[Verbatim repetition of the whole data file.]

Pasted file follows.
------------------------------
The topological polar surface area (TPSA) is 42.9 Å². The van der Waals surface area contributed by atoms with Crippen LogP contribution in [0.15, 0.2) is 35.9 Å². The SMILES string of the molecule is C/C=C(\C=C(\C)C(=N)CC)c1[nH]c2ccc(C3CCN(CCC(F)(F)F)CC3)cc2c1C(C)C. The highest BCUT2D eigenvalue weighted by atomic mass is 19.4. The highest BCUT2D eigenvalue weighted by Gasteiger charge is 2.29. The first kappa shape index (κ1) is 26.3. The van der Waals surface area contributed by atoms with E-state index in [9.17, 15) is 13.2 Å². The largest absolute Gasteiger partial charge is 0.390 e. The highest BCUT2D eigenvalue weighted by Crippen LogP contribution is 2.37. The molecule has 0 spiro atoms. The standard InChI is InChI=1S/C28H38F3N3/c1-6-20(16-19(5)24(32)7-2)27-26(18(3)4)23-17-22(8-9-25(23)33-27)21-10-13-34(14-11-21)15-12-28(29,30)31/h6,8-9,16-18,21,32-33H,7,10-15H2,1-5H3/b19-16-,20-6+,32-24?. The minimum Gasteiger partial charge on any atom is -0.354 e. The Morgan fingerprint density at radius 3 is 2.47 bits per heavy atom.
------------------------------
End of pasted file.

The topological polar surface area (TPSA) is 42.9 Å². The van der Waals surface area contributed by atoms with Crippen LogP contribution in [0.15, 0.2) is 35.9 Å². The SMILES string of the molecule is C/C=C(\C=C(\C)C(=N)CC)c1[nH]c2ccc(C3CCN(CCC(F)(F)F)CC3)cc2c1C(C)C. The highest BCUT2D eigenvalue weighted by atomic mass is 19.4. The highest BCUT2D eigenvalue weighted by Gasteiger charge is 2.29. The first kappa shape index (κ1) is 26.3. The van der Waals surface area contributed by atoms with E-state index in [9.17, 15) is 13.2 Å². The largest absolute Gasteiger partial charge is 0.390 e. The highest BCUT2D eigenvalue weighted by Crippen LogP contribution is 2.37. The molecule has 0 spiro atoms. The standard InChI is InChI=1S/C28H38F3N3/c1-6-20(16-19(5)24(32)7-2)27-26(18(3)4)23-17-22(8-9-25(23)33-27)21-10-13-34(14-11-21)15-12-28(29,30)31/h6,8-9,16-18,21,32-33H,7,10-15H2,1-5H3/b19-16-,20-6+,32-24?. The minimum Gasteiger partial charge on any atom is -0.354 e. The Morgan fingerprint density at radius 3 is 2.47 bits per heavy atom.